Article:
Reporter with Silicon Hills News

Austin TechBreakfast is a little bit of everything. It’s a little “show and tell” as founder Ron Schmelzer describes it, with intervals for “I need a job…a developer….a cofounder….an investor….”
The monthly morning meetup, one of eight founded by Schmelzer in cities from Baltimore to Palo Alto, has a lighthearted format—inspired by Schmelzer’s wit—while companies network and get a chance to display what they do.

Ron Schmelzer, founder of Austin Tech Breakfast

Ron Schmelzer, founder of Austin TechBreakfast

“There are a lot of demo format events,” Schmelzer said. “We’re different in that we’re stage neutral — which means that we’ll get large companies, hobbies…. We’re also industry neutral. At the last one we had a couple of bio companies, we’ll get energy, we’ll get robots…I mean who doesn’t love robots in the morning?”
There were, alas , no robots Thursday morning at DLA Piper’s offices, but four companies did “show and tell” on their products.

You Are Who You Say You Are

Mary Haskett, CEO and co-founder of BeehiveID talked about her company which verifies IDs largely using biometric facial recognition on social networks. BeehiveID will not only look at the social posts of the person in question but look to see if friends have posted pictures of themselves with the person in question. Haskett and her co-founder have both worked in biometric technology for the U.S. Department of Defense and were deployed in Afghanistan, among other places.
The system rates people in terms of their believable IDs and consumers can go on the site and get their ID “score.” “We’re trying to replicate the way you establish trust in the real world,” she said. “Online,” she said, “every time you post a photo you’re leaving little pieces of data all around. It’s like a tiny claim to your identity….it ends up being a massive amount of data that real people have that fraudulent accounts do not.”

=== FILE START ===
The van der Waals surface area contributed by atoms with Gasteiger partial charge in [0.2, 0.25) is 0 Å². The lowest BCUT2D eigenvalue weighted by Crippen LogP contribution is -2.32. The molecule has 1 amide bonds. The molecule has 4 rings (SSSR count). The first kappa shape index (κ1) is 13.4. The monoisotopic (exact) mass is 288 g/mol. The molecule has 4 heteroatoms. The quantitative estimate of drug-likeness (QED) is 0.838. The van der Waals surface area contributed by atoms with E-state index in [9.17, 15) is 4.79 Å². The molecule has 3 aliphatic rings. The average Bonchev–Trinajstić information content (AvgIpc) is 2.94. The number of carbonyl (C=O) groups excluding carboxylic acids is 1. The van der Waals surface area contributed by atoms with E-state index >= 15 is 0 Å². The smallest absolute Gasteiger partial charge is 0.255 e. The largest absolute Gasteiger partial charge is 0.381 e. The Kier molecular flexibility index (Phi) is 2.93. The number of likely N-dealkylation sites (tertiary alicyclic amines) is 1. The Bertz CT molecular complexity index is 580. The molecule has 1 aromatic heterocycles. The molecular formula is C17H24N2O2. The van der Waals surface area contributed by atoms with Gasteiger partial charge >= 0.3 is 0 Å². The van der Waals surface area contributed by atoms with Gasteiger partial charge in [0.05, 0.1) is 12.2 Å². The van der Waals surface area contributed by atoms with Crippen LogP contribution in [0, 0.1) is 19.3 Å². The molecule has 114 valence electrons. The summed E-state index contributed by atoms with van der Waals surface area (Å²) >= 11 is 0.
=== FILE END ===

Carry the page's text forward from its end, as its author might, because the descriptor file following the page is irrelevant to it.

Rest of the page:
Currently her main clients are dating websites which have a big problem with fraud. But she’s also looking to work with companies in the sharing economy whose customers would like verification of the IDs of their clients and industries like financial services.
It’s not foolproof, Haskett admits. One person seemed legitimate because of the quantity of data about her online. But the dating website Haskett was working for said “That’s a well-known porn star. We get a dozen profiles a day with her picture.”

International Solstice Music Festival

Matt Ford, photo by Susan Lahey

Matt Ford, photo by Susan Lahey

Matt Ford, who worked in business development and marketing Techstars first class, has co-founded Solstice—a platform to help the more than 700 cities around the globe that host music festivals on the Summer Solstice. Solstice, he said, can help cities with these festivals organize by letting musicians and venues enter their information into a website that aggregates all the performances happening during the festival. It also provides for a consumer-facing website cities can use to promote their festivals using 900dpi technology. Solstice is also working on a map of all the world’s festivals and hoping to bring a summer solstice festival to Austin.

Digital Advertising and Metrics for Everyone

Lloyd Armbrust of OwnLocal, photo by Susan Lahey

Lloyd Armbrust of OwnLocal, photo by Susan Lahey

Lloyd Armbrust of OwnLocal explained how his company works, pulling data from print ads, radio and broadcast ads and using the metadata to create advertising campaigns, SEO and SEM campaigns and offering a syndication platform to sell other companies’ products.
Many of his customers, he said, are companies that know little about marketing. A few don’t even have computers hand rely on him sending information through a fax machine. But OwnLocal provides metrics that not only show how the company is climbing in search results but can quantify the ROI of the service by showing how many leads it brought in and measuring the lifetime value of those new clients.

Musical Collaboration Anywhere

Spout Software allows musicians to record and collaborate with musicians in different cities using a cloud based software that lets them preserve their performances digitally and combine them with other musician’s performances, publishing them to a single recording with no latency.
Founder Bruce Gardner said the company is working on an app that would even allow musicians to listen to and create recordings on their mobile devices. His Platform as a Service could save the music business $25 million a year in production costs. The market, he said, includes not only professional musicians creating recordings for general consumption but also the gaming industry, advertising agencies.
Austin TechBreakfast, which provides not only coffee but breakfast tacos and pastries free to participants, is sponsored by Silicon Valley Bank, ARC, DLA Piper, CBRE Inc. and 9Gauge.